Education

What many people don’t realize is the impact that farmers have had on the educational foundation of most of America. The Morrill Act of 1862 granted 17.4 million acres of land and gave birth to one or more colleges in each state. (My alma mater is the Louisiana State University Agricultural and Mechanical College, known today simply as “LSU”—Geaux Tigers!) Farmer alliances were fertile sources of publications for both men and women that were shared broadly. Perhaps you remember the Granges, a national initiative that used early social organizations for families in rural communities to advocate for local agricultural, economic, and political development. In fact, free rural mail delivery is attributed to the Grange influence.

Agricultural extension services are still very alive today; however, they are more commonly associated with state universities. “These extension services encouraged farmers to share knowledge and are credited as some of the first adult education programs,” Lester said. Farmers would attend classes for days at a time. Agricultural high schools were even created with the notion that if youth learned farming in school, they would bring that knowledge home. Such influence gave birth to clubs such as 4H.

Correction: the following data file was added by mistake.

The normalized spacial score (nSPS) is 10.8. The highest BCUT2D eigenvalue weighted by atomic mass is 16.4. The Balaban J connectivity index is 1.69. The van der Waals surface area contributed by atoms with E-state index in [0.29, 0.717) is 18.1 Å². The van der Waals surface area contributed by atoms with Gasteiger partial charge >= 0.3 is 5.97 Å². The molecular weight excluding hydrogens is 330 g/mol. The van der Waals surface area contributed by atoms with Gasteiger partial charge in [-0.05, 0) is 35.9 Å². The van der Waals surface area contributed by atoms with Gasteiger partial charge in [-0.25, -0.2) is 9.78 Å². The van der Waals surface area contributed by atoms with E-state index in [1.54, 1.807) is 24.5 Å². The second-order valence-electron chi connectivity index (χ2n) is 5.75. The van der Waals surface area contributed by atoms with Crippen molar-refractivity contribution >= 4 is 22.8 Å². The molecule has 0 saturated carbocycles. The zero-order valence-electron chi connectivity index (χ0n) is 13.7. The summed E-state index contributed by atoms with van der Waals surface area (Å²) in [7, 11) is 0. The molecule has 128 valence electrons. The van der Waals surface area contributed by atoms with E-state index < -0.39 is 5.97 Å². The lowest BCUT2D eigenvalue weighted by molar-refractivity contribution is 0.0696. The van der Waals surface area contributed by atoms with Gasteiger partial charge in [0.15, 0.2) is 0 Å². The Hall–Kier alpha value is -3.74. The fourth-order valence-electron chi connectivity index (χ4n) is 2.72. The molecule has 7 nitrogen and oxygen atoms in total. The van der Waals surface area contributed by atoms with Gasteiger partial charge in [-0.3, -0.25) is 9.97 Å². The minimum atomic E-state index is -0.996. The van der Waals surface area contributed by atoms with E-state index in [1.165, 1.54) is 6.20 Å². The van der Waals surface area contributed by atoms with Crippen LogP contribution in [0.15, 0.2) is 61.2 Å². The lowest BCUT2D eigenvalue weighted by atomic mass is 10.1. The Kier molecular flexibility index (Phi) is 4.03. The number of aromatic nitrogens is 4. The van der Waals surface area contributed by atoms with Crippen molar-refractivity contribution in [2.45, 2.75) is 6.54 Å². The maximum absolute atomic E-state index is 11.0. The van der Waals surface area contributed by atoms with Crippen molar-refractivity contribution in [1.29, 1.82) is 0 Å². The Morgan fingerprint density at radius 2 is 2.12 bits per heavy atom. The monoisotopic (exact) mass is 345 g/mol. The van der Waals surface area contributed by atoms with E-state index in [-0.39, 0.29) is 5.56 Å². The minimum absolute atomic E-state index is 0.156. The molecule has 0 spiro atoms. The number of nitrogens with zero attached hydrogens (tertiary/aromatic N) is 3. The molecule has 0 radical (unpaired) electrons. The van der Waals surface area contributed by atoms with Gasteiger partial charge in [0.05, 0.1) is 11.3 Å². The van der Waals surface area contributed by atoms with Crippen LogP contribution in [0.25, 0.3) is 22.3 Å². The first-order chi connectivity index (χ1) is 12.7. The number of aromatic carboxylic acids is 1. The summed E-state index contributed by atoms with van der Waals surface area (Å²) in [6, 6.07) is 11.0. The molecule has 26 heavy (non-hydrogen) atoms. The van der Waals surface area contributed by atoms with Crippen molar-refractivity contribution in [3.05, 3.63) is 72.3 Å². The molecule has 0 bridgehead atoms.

Connie L. Lester, PhD

 

Connie L. Lester, PhD

Politics and Economics

Farmers can also be credited for political influence. “They were very active in the bureaucracy in the U.S.,” said Lester. “They were very forward looking. People at the time thought they were crazy ” For instance, farmers actually proposed an income tax. They knew that an income tax would be preferable to a burdensome land tax, given the fluctuations in their business outputs. They got the income tax in 1913. They proposed the popular election of U.S. senators and got that eventually too. “They even helped shape the Federal Reserve, with regional banks instead of all the money flowing into New York banks,” quipped Lester.